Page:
Mowgli’s family of lupines in ‘The Jungle Book’ may not be entirely based on fiction, as scientists have discovered that wolves can actually show attachment to humans.
Wild animals are able to distinguish between strangers and people they know, and they show far more affection for those they are familiar with than even dogs.
Researchers at Stockholm University in Sweden tested 10 wolves and 12 dogs to investigate how they behaved in strange and stressful situations.
The wolves showed affection to the caretaker they knew best by approaching them and spending more time greeting them.
This finding contradicts the idea that dogs’ attachment to humans only developed after humans domesticated them.
Instead, wolves that demonstrated this attachment “might have had a selective advantage in the early stages of dog domestication,” according to lead author Dr. Christina Hansen Wheat.
Wolves are able to distinguish between strangers and people they know, and show much more affection to those they are familiar with than even dogs (stock image)
Mowgli is a character in the Rudyard Kipling story ‘The Jungle Book’, which was originally animated by Disney in a 1967 film, and then as a live-action remake in 2016 (pictured). He is known as ‘Cub Man’ because he was raised by a pack of wolves and Baloo the bear.
Researchers at Stockholm University in Sweden tested 10 wolves and 12 dogs to investigate how they behaved in strange and stressful situations. The team’s hand raised the wolf and dog pups under identical conditions from the time they were ten days old, and they were tested when they reached 23 weeks. Left: In the photo: Wolf cub Björk. Right: Wolf Cub Hendrix
HOW WERE DOGS TAMED?
A genetic analysis of the world’s oldest dog remains revealed that dogs were domesticated in a single event by humans living in Eurasia, around 20,000 to 40,000 years ago.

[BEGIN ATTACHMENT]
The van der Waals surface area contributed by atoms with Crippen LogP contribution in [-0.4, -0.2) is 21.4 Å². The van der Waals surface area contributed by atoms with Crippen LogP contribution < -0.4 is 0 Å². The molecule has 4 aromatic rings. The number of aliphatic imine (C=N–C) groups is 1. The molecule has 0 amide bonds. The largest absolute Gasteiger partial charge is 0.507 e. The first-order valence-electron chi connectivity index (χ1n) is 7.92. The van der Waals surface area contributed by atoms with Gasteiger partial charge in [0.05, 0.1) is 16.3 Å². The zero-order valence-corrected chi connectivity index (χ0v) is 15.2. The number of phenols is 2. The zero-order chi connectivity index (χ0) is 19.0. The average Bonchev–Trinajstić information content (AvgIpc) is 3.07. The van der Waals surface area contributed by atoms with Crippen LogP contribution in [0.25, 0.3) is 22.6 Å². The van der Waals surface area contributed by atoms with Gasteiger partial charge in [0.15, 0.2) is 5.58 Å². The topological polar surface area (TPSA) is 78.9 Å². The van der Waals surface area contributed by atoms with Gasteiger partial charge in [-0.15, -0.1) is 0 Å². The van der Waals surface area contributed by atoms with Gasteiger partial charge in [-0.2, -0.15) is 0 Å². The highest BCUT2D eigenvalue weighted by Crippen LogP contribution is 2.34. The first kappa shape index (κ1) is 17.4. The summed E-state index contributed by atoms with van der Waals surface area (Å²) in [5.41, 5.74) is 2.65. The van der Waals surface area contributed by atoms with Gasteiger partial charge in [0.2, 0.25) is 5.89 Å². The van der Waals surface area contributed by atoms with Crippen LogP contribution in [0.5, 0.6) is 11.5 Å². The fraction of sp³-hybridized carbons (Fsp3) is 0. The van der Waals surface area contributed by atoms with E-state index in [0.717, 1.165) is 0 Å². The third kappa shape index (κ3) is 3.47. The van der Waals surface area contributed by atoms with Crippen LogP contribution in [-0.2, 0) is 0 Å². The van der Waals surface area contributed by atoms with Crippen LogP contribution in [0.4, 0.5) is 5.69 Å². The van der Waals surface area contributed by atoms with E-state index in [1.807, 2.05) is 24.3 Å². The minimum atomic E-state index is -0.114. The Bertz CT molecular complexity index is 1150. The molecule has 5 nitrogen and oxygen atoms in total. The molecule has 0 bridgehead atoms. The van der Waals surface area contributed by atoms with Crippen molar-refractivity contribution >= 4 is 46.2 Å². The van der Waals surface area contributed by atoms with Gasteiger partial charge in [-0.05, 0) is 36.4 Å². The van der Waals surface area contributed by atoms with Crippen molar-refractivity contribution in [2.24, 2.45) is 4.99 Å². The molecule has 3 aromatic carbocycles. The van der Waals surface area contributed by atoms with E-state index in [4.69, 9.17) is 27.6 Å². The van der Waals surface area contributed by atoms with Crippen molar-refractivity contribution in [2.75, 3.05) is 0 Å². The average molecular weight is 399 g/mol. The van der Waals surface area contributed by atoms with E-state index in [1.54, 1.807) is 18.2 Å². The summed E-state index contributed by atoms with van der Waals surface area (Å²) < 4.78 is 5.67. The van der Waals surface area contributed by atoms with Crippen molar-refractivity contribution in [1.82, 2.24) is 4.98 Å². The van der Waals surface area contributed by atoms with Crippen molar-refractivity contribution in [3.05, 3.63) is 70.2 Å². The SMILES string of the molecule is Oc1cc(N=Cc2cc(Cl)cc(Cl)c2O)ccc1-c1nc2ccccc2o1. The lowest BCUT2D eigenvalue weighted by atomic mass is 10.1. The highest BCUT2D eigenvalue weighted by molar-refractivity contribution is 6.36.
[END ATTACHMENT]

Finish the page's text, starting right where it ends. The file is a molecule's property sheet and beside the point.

Dr Krishna Veeramah, assistant professor of evolution at Stony Brook University, told MailOnline: ‘The current hypothesis is that dog domestication probably arose passively, with a wolf population somewhere in the world living on the outskirts of hunter-gatherer camps feeding on human-created waste.
“Those wolves that were more docile and less aggressive would have been more successful at this, and while humans didn’t initially derive any kind of benefit from this process, over time they would have evolved some sort of symbiotic.” [mutually beneficial] relationship with these animals, eventually evolving into the dogs we see today.’
Dog domestication is known to have occurred at least 15,000 years ago, when gray wolves and dogs diverged from an extinct wolf species.
Many researchers believe that their ability to form bonds with humans developed around the same time, probably over thousands of years, as they became more docile.
However, Dr. Hansen Wheat believed that people may have selectively bred dogs based on a pre-existing attachment characteristic.
To test this theory, they used a behavioral test specifically designed to quantify attachment behaviors in canids, called the Strange Situation Test.
This was originally developed for human babies, however here it could reveal whether domestication influenced dogs’ attachment to humans.
It is a seven-stage procedure in which a familiar person or stranger interacts with the test animal in a room and their reactions are monitored.
In one such stage, the familiar person and the stranger take turns entering and leaving the room in order to create a strange and stressful situation for the animal.